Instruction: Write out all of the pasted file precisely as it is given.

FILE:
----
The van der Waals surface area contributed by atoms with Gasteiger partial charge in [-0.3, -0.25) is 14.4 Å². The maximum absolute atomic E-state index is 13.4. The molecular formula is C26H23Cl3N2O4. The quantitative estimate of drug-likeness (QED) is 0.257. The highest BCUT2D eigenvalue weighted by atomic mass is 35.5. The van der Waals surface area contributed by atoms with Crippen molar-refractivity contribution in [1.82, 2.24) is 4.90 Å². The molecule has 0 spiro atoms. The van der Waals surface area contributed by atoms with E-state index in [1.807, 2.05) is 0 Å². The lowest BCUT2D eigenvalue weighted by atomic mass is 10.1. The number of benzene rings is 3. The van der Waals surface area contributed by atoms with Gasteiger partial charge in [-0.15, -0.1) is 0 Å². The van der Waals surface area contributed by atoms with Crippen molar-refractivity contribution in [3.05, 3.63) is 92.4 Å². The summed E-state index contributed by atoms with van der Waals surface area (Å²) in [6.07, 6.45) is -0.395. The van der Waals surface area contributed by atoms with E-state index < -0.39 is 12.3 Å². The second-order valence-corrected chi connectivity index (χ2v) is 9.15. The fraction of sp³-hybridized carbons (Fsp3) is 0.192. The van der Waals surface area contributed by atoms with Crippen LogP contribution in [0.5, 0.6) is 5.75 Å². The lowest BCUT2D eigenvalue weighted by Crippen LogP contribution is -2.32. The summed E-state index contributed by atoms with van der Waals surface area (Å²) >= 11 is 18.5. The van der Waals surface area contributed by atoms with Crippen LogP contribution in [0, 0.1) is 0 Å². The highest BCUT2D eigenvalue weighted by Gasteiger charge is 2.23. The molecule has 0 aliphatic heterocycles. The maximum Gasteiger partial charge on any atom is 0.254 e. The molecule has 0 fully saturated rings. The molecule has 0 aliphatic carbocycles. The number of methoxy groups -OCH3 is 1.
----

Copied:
The van der Waals surface area contributed by atoms with Gasteiger partial charge in [-0.3, -0.25) is 14.4 Å². The maximum absolute atomic E-state index is 13.4. The molecular formula is C26H23Cl3N2O4. The quantitative estimate of drug-likeness (QED) is 0.257. The highest BCUT2D eigenvalue weighted by atomic mass is 35.5. The van der Waals surface area contributed by atoms with Crippen molar-refractivity contribution in [1.82, 2.24) is 4.90 Å². The molecule has 0 spiro atoms. The van der Waals surface area contributed by atoms with E-state index in [1.807, 2.05) is 0 Å². The lowest BCUT2D eigenvalue weighted by atomic mass is 10.1. The number of benzene rings is 3. The van der Waals surface area contributed by atoms with Gasteiger partial charge in [-0.15, -0.1) is 0 Å². The van der Waals surface area contributed by atoms with Crippen molar-refractivity contribution in [3.05, 3.63) is 92.4 Å². The summed E-state index contributed by atoms with van der Waals surface area (Å²) in [6.07, 6.45) is -0.395. The van der Waals surface area contributed by atoms with E-state index < -0.39 is 12.3 Å². The second-order valence-corrected chi connectivity index (χ2v) is 9.15. The fraction of sp³-hybridized carbons (Fsp3) is 0.192. The van der Waals surface area contributed by atoms with Crippen LogP contribution in [0.5, 0.6) is 5.75 Å². The lowest BCUT2D eigenvalue weighted by Crippen LogP contribution is -2.32. The summed E-state index contributed by atoms with van der Waals surface area (Å²) >= 11 is 18.5. The van der Waals surface area contributed by atoms with Crippen LogP contribution in [0, 0.1) is 0 Å². The highest BCUT2D eigenvalue weighted by Gasteiger charge is 2.23. The molecule has 0 aliphatic heterocycles. The maximum Gasteiger partial charge on any atom is 0.254 e. The molecule has 0 fully saturated rings. The molecule has 0 aliphatic carbocycles. The number of methoxy groups -OCH3 is 1.